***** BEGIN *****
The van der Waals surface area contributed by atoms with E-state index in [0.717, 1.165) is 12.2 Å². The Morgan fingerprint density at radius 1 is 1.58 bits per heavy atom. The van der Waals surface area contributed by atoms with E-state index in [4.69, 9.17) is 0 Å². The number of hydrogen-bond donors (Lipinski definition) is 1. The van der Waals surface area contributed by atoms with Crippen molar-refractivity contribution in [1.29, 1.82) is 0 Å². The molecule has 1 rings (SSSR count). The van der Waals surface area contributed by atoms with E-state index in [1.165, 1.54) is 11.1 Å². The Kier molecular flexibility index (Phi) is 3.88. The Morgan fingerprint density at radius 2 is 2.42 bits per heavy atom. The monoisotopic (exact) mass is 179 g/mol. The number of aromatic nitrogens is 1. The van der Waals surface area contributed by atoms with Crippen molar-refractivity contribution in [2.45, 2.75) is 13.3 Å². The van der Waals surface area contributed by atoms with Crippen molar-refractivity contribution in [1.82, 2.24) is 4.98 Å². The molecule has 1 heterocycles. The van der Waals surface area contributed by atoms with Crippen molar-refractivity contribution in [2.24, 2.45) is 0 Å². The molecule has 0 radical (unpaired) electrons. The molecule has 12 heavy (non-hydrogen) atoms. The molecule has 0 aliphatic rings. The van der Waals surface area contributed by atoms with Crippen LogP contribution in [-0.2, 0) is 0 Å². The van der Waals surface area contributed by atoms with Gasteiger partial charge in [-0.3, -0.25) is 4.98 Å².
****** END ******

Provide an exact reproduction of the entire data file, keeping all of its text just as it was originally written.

The van der Waals surface area contributed by atoms with E-state index in [0.717, 1.165) is 12.2 Å². The Morgan fingerprint density at radius 1 is 1.58 bits per heavy atom. The van der Waals surface area contributed by atoms with E-state index in [4.69, 9.17) is 0 Å². The number of hydrogen-bond donors (Lipinski definition) is 1. The van der Waals surface area contributed by atoms with Crippen molar-refractivity contribution in [1.29, 1.82) is 0 Å². The molecule has 1 rings (SSSR count). The van der Waals surface area contributed by atoms with E-state index in [1.165, 1.54) is 11.1 Å². The Kier molecular flexibility index (Phi) is 3.88. The Morgan fingerprint density at radius 2 is 2.42 bits per heavy atom. The monoisotopic (exact) mass is 179 g/mol. The number of aromatic nitrogens is 1. The van der Waals surface area contributed by atoms with Crippen molar-refractivity contribution in [2.45, 2.75) is 13.3 Å². The van der Waals surface area contributed by atoms with Crippen molar-refractivity contribution in [1.82, 2.24) is 4.98 Å². The molecule has 1 heterocycles. The van der Waals surface area contributed by atoms with Crippen molar-refractivity contribution in [2.24, 2.45) is 0 Å². The molecule has 0 radical (unpaired) electrons. The molecule has 12 heavy (non-hydrogen) atoms. The molecule has 0 aliphatic rings. The van der Waals surface area contributed by atoms with Crippen LogP contribution in [-0.2, 0) is 0 Å². The van der Waals surface area contributed by atoms with Gasteiger partial charge in [-0.3, -0.25) is 4.98 Å².